Seven in ten medical workers think government lockdown advice has been unclear

November 06, 2020, 11:34 AM UTC

YouGov polling conducted shortly after the government revealed the coronavirus “Tier” system indicates widespread confusion among British clinicians

In October 2020, a majority of the British public believed that the government’s advice around the new COVID-19 tier system was clear (54%) – with four in ten saying it was not clear (42%).

But YouGov polling conducted shortly after the new tier system was introduced (October 13 -19) indicates that the country’s healthcare professionals do not necessarily feel the same way.

When asked, seven out of ten (71%) said the government’s COVID-19 lockdown guidance was unclear. Of this group, a third (34%) went as far as to say it was “not clear at all”, while 37% said it was “not very clear”. Only three in ten (29%) believed that the government’s advice was clear, and most did not believe it without qualification: 24% said it was “fairly clear” and just 5% said it was “very clear”.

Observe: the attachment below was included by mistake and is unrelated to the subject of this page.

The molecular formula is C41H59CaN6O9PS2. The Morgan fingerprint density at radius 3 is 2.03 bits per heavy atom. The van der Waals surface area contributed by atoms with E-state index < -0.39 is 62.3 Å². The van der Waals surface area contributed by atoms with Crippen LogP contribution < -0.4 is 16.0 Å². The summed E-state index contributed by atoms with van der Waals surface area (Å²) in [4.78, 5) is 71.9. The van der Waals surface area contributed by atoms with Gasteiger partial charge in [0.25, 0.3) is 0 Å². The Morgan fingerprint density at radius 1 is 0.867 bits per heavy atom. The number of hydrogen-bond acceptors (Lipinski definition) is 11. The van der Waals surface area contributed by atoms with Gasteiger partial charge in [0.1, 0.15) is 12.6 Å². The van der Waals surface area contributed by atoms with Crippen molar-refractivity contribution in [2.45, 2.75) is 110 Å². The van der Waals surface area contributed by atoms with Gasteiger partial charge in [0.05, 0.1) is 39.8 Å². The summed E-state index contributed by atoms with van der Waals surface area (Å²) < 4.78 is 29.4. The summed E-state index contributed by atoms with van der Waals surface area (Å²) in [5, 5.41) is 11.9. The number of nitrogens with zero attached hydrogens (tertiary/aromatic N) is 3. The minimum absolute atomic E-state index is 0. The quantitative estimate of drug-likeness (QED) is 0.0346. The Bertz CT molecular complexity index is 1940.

On balance, British NHS staff were more likely to take issue with the UK government’s COVID-19 advice than their counterparts in the private sector: 72% of the former group – who make up a much larger proportion of our sample – said it was unclear compared to 65% of the latter.

Men are also more likely to have trouble interpreting the guidance than women: 75% of male medical workers find the government’s guidance to be unclear compared to 69% of women.  Approaching four in ten (38%) male medical workers go as far as to say it is “not clear at all”.

The lack of clarity among medical staff may have consequences for the government’s strategy: if healthcare professionals are misunderstanding the official advice, they may increase the risk of endangering colleagues, patients, and the people around them.

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